Just over a year ago, when I found out I was pregnant with my first child, I was already concerned about child care when I went back to work. Staying home is not an option for us, so I started considering my options.
That’s when I discovered the Infant at Work program.
I am lucky enough to work for an organization that has an established program, although it had never been tried in my office before. So, in my maternity leave plan, my transition back to work included a proposal to bring my baby to work with me until he is six months. My proposal was approved, and now my little guy comes to work with me.
How it works
Each morning, I pack him up, and off we go to work. (We drive in the carpool lane because I’m using the 2+ in the car to my advantage.) At work, he hangs out in his pack and play, rock n play, or I wear him in a carrier. I talk to him about what I’m working on, even though he has no idea what I’m saying, but it’s increasing his exposure to words and building future vocabulary. (Once a teacher, always a teacher.)
Since most of my day is spent at a desk in a cubicle, having him there works for me. I set a timer to stay ahead of hunger and move his position frequently when he is awake so he doesn’t get fussy and bother anyone in the office. But, it’s not always perfect. Sometimes he wants attention or gets fussy, so I lay him on my lap and keep working. Even the frustrating moments are worth it because he is with me and I get to see his smiles all day. We benefit because we get more time to bond, it’s been easier to continue breastfeeding, and we get to bring home a paycheck.
My coworkers enjoy having him there and many of them stop by occasionally for a “baby fix”. Sometimes when they take a break, they just come pick him up and snuggle with him for a few minutes or walk around the office with him. It turns out that baby snuggles are a great stress reliever. My supervisor even said it’s like he sucks the stress right out of the air. The office has benefited because I came back from leave earlier, it’s been positive for office culture, and I’m more productive because I’m not worried about my baby at day care.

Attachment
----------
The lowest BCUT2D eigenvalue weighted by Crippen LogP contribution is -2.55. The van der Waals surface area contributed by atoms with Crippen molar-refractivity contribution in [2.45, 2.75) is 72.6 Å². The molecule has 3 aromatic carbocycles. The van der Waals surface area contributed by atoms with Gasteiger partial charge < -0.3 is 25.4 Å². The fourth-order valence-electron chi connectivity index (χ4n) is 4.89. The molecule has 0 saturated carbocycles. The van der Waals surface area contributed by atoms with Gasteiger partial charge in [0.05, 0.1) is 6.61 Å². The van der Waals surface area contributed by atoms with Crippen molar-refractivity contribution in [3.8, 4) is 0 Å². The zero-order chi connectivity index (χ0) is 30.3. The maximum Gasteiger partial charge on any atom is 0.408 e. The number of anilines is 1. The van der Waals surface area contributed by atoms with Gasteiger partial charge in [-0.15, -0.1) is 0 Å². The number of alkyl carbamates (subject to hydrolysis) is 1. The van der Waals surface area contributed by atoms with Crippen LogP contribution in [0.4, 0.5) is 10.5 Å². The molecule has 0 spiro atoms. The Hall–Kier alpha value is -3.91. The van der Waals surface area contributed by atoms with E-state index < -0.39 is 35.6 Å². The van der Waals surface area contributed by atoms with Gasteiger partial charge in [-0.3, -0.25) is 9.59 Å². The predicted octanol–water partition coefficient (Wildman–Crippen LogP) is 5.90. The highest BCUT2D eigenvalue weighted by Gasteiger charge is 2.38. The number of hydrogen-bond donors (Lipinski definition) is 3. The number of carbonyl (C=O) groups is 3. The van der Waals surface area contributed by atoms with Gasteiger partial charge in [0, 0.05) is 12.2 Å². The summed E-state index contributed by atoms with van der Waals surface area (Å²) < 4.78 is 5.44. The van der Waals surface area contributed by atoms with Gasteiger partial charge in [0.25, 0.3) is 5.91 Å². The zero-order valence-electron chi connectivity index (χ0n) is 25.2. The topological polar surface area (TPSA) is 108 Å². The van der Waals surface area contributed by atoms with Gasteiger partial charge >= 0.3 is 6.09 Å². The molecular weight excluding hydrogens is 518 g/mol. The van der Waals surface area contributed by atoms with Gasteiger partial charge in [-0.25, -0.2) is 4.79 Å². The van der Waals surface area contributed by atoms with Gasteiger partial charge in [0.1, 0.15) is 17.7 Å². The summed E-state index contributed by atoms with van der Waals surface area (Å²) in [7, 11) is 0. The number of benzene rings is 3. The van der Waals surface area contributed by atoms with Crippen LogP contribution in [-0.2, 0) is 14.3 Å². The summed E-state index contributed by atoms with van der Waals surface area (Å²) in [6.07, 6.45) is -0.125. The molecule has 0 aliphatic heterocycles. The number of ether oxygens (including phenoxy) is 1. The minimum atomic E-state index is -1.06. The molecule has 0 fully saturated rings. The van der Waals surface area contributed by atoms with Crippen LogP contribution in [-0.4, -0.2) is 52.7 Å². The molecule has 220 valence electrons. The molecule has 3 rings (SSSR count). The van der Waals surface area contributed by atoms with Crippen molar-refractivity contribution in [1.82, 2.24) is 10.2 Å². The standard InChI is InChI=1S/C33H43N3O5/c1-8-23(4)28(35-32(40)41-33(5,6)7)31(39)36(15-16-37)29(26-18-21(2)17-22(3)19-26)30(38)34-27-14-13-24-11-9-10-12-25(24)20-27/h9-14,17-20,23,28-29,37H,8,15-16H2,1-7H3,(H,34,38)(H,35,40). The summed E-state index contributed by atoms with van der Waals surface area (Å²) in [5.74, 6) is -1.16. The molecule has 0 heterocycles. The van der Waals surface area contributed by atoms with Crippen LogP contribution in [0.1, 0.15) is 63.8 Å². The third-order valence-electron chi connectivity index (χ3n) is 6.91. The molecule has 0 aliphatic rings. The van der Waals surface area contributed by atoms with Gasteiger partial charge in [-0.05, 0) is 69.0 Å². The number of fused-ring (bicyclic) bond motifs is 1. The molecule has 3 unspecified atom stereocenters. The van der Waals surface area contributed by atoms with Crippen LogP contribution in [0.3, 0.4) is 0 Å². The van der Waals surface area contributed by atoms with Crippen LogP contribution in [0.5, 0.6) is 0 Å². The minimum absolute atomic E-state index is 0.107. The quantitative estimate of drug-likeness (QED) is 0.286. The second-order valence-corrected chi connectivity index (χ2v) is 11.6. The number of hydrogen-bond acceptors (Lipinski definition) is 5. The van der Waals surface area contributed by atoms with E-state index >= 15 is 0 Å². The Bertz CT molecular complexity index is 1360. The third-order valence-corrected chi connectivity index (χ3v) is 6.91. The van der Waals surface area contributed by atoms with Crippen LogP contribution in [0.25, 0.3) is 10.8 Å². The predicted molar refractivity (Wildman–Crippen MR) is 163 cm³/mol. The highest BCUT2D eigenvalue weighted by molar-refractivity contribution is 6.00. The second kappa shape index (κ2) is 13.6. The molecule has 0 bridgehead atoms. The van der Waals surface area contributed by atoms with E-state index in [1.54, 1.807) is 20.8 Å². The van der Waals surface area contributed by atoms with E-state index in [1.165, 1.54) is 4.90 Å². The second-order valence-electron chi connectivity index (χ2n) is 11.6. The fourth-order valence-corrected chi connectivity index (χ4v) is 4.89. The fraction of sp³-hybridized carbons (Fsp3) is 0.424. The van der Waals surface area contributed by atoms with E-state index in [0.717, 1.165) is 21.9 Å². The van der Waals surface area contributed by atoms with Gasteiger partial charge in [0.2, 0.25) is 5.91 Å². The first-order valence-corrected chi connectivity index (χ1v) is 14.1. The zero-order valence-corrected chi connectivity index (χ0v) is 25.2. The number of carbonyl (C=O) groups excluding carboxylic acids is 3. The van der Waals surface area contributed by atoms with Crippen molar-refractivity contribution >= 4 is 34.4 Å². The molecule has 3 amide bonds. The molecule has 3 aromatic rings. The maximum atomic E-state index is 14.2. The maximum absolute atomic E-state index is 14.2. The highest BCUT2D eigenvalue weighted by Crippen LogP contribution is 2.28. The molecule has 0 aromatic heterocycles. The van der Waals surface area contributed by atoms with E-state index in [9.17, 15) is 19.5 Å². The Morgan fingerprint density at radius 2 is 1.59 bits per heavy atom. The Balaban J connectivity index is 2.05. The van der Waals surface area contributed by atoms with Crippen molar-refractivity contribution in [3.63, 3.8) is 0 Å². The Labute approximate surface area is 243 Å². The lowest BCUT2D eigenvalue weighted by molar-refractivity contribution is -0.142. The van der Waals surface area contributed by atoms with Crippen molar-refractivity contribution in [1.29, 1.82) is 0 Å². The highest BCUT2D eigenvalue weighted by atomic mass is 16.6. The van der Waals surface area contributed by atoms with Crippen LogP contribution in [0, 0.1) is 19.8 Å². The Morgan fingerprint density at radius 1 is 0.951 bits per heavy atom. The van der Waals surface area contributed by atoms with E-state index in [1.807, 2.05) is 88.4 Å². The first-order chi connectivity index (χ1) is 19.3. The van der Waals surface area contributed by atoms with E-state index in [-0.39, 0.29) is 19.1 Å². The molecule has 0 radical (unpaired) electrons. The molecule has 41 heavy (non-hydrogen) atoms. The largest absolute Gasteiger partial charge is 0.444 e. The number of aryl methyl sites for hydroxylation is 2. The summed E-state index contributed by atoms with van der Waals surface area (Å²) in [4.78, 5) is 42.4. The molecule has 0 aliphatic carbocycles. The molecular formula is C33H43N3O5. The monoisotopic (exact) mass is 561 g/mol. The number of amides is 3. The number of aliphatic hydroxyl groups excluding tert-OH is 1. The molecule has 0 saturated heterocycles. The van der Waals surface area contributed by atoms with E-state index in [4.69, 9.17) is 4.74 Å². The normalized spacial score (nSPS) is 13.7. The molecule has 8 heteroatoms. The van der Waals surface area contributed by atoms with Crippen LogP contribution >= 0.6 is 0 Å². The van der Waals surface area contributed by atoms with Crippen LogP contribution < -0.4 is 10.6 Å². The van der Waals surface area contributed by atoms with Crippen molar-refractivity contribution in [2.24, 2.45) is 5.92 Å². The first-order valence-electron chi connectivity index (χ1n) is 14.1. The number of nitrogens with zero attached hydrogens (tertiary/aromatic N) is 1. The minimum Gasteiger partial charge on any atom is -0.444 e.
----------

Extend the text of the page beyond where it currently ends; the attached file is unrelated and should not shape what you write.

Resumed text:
Talking to Your Employer
One of my mottos is, “If you don’t ask, the answer is always no.” If you work in an office like I do and are expecting a baby, I highly recommend you talk to your employer about taking your infant to work. Even if you think your employer will say no, it’s worth asking if you feel like you could manage it, and it can benefit your family, the employer, and your fellow employees.
The Infant at Work program has been tried all over the country, and has been successful in government agencies, law offices, credit unions, and many other types of employers. The Parenting in the Workplace Institute has many resources, examples, and stories of successful programs. The State of Arizona is a participant in the program and has many resources available to help get a program started.
Are you ready to ask your employer to let you bring your infant to work after he or she is born?
The following links have some resources to help you have that conversation with your employer and get a program started.
Arizona Department of Health: http://azdhs.gov/prevention/nutrition-physical-activity/breastfeeding/infant-at-work/index.php
Parenting in the Workplace Institute: https://www.babiesatwork.org/